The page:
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A great boss deserves acknowledgement from not only superiors, but from the people who work for her. Your boss might trust you with the company's best clients or openly supports you during a crisis and could -- but doesn't -- take bad moods out on the team. As far as bosses go, you know you're blessed with a good one. Because of this, it's important that you acknowledge your boss and tell her how much you appreciate, and admire her work ethic and genuine personality.
Set up a meeting with your boss and tell her how you feel. While there's no need to gush about the wonderful person she is, it's important to state clearly the things she does to make coming to work a happy experience for you. Tell her how you felt in a situation and what she did to make the outcome positive on your behalf. Thank her for the little things she does for the you or the group -- a much-needed cash holiday gift, time off to tend to personal matters or pep rally breaks to get everyone energized. If the little things she does mean a lot to you, let her know and she's liable to keep them up.
Through a Gift
A small, modest gift is likely to be appreciated by the boss. Before doing so, however, consult the employee handbook to make sure it's acceptable. Bring your boss a bouquet full of her favorite flowers or surprise her with delivered lunch during a hectic week. Other ideas include movie tickets, a bag full of favorite candies or a hip, personalized note pad. Accompanying the gift should be a handwritten note or a verbal explanation of why you are thanking her and how much she inspires you in your career.
By Telling Others
Getting the word out that your boss has admirable qualities makes your boss -- and you -- look good. When the team gathers for a meeting, mention how your boss went to bat for you. In addition, stick up for her in situations that are unfair or simply wrong. One way to acknowledge the good she does is by squashing destructive gossip. Another idea is to send an email to her boss, but don't let her know. State how you appreciate the support she gives you, and give one or two examples of her thoughtfulness or leadership abilities that are particularly helpful and motivating. Allowing her to hear your acknowledgement through her boss will be extremely rewarding for her.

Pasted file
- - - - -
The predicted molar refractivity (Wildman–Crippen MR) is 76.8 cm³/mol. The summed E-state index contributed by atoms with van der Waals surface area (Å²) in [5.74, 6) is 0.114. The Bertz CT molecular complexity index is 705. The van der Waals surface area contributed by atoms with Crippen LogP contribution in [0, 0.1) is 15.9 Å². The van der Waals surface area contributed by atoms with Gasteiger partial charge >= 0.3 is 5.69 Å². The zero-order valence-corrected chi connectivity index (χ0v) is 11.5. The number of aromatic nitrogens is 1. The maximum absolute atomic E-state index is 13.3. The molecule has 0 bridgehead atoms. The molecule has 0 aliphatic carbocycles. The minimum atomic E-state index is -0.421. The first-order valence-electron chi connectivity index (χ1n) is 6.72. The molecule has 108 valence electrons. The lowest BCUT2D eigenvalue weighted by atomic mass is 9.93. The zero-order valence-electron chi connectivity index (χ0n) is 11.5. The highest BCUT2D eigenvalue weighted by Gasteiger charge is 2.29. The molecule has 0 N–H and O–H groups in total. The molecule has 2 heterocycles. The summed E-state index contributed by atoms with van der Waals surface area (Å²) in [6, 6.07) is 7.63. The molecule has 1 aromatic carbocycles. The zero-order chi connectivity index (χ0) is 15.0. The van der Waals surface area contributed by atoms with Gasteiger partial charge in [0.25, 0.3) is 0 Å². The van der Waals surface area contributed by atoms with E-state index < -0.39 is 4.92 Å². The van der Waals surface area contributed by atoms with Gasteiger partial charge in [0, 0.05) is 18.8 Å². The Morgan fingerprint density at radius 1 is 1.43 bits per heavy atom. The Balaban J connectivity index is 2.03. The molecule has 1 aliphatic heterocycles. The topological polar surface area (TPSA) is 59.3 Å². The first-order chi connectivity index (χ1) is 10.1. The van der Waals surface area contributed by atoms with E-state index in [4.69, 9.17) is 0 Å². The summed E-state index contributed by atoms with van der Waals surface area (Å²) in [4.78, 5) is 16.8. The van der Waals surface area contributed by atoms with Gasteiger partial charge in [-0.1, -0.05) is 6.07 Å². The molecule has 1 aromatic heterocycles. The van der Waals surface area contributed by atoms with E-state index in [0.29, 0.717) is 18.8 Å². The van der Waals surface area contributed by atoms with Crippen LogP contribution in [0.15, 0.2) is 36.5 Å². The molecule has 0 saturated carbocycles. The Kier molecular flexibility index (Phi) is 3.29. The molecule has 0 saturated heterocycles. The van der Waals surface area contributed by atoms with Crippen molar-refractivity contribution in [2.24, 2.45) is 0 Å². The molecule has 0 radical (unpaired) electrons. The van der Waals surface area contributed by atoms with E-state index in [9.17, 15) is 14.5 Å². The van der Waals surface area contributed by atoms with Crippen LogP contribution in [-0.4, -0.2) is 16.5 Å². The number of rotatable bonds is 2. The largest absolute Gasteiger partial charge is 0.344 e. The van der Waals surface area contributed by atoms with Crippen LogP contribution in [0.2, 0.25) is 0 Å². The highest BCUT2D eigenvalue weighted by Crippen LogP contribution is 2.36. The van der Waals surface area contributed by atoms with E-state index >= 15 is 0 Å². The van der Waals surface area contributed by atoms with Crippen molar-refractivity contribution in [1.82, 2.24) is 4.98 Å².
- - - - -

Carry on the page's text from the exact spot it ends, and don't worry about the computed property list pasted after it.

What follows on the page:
Writing a Note
Detail exactly what you are thankful for in a well-versed thank-you note. Just saying, "you're a great boss" isn't good enough. A thank-you means more when it directly gives examples of what you are thankful for, how it helped you and what that made you feel. Also, use a note to acknowledge one of her recent successes, such as a new baby or promotion. Adversely, let her know you are thinking about her ill friend or a death in her family.
Based in Los Angeles, Lisa Finn has been writing professionally for 20 years. Her print and online articles appear in magazines and websites such as "Spa Magazine," "L.A. Parent," "Business," the Famous Footwear blog and many others. She also ghostwrites for mompreneurs and business owners who appear regularly on shows such as Ricki Lake, HGTV, Carson Daly and The Today Show.
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